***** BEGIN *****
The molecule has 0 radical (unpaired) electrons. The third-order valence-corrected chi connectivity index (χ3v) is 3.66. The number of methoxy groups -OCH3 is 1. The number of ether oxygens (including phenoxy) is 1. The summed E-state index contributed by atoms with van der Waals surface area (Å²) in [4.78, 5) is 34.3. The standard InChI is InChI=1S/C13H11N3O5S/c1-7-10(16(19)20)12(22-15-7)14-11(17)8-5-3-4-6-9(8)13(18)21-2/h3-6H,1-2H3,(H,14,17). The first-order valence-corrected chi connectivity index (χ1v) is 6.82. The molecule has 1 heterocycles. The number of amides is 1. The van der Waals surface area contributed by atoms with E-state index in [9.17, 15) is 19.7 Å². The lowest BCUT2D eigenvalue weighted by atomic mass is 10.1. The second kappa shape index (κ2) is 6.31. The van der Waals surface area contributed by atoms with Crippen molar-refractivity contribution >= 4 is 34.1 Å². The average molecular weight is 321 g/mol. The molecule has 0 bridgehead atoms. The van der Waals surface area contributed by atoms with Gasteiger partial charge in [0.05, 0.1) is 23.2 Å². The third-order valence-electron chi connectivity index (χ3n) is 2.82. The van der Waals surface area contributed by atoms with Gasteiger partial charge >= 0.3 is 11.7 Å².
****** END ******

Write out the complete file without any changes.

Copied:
The molecule has 0 radical (unpaired) electrons. The third-order valence-corrected chi connectivity index (χ3v) is 3.66. The number of methoxy groups -OCH3 is 1. The number of ether oxygens (including phenoxy) is 1. The summed E-state index contributed by atoms with van der Waals surface area (Å²) in [4.78, 5) is 34.3. The standard InChI is InChI=1S/C13H11N3O5S/c1-7-10(16(19)20)12(22-15-7)14-11(17)8-5-3-4-6-9(8)13(18)21-2/h3-6H,1-2H3,(H,14,17). The first-order valence-corrected chi connectivity index (χ1v) is 6.82. The molecule has 1 heterocycles. The number of amides is 1. The van der Waals surface area contributed by atoms with E-state index in [9.17, 15) is 19.7 Å². The lowest BCUT2D eigenvalue weighted by atomic mass is 10.1. The second kappa shape index (κ2) is 6.31. The van der Waals surface area contributed by atoms with Crippen molar-refractivity contribution >= 4 is 34.1 Å². The average molecular weight is 321 g/mol. The molecule has 0 bridgehead atoms. The van der Waals surface area contributed by atoms with Gasteiger partial charge in [0.05, 0.1) is 23.2 Å². The third-order valence-electron chi connectivity index (χ3n) is 2.82. The van der Waals surface area contributed by atoms with Gasteiger partial charge >= 0.3 is 11.7 Å².